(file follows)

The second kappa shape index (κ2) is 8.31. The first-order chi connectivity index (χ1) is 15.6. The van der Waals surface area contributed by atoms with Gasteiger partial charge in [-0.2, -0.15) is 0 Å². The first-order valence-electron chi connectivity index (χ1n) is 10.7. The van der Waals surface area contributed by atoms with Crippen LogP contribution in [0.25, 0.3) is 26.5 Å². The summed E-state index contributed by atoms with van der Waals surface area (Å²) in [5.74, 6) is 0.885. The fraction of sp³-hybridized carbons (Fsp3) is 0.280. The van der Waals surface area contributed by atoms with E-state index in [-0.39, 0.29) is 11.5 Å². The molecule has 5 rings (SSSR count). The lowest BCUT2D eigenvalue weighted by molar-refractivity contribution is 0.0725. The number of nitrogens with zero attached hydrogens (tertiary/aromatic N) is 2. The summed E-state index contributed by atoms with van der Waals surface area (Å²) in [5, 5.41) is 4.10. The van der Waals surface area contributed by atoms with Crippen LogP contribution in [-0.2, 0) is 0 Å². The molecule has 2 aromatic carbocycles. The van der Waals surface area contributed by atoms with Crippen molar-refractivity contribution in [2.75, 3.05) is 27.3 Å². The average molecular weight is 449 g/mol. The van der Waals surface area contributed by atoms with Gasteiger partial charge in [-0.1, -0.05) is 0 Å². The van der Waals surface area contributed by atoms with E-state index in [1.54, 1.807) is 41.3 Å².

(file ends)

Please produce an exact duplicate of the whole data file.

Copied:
The second kappa shape index (κ2) is 8.31. The first-order chi connectivity index (χ1) is 15.6. The van der Waals surface area contributed by atoms with Gasteiger partial charge in [-0.2, -0.15) is 0 Å². The first-order valence-electron chi connectivity index (χ1n) is 10.7. The van der Waals surface area contributed by atoms with Crippen LogP contribution in [0.25, 0.3) is 26.5 Å². The summed E-state index contributed by atoms with van der Waals surface area (Å²) in [5.74, 6) is 0.885. The fraction of sp³-hybridized carbons (Fsp3) is 0.280. The van der Waals surface area contributed by atoms with E-state index in [-0.39, 0.29) is 11.5 Å². The molecule has 5 rings (SSSR count). The lowest BCUT2D eigenvalue weighted by molar-refractivity contribution is 0.0725. The number of nitrogens with zero attached hydrogens (tertiary/aromatic N) is 2. The summed E-state index contributed by atoms with van der Waals surface area (Å²) in [5, 5.41) is 4.10. The van der Waals surface area contributed by atoms with Crippen LogP contribution in [-0.2, 0) is 0 Å². The molecule has 2 aromatic carbocycles. The van der Waals surface area contributed by atoms with Crippen molar-refractivity contribution in [2.75, 3.05) is 27.3 Å². The average molecular weight is 449 g/mol. The van der Waals surface area contributed by atoms with Gasteiger partial charge in [-0.1, -0.05) is 0 Å². The van der Waals surface area contributed by atoms with E-state index in [1.54, 1.807) is 41.3 Å².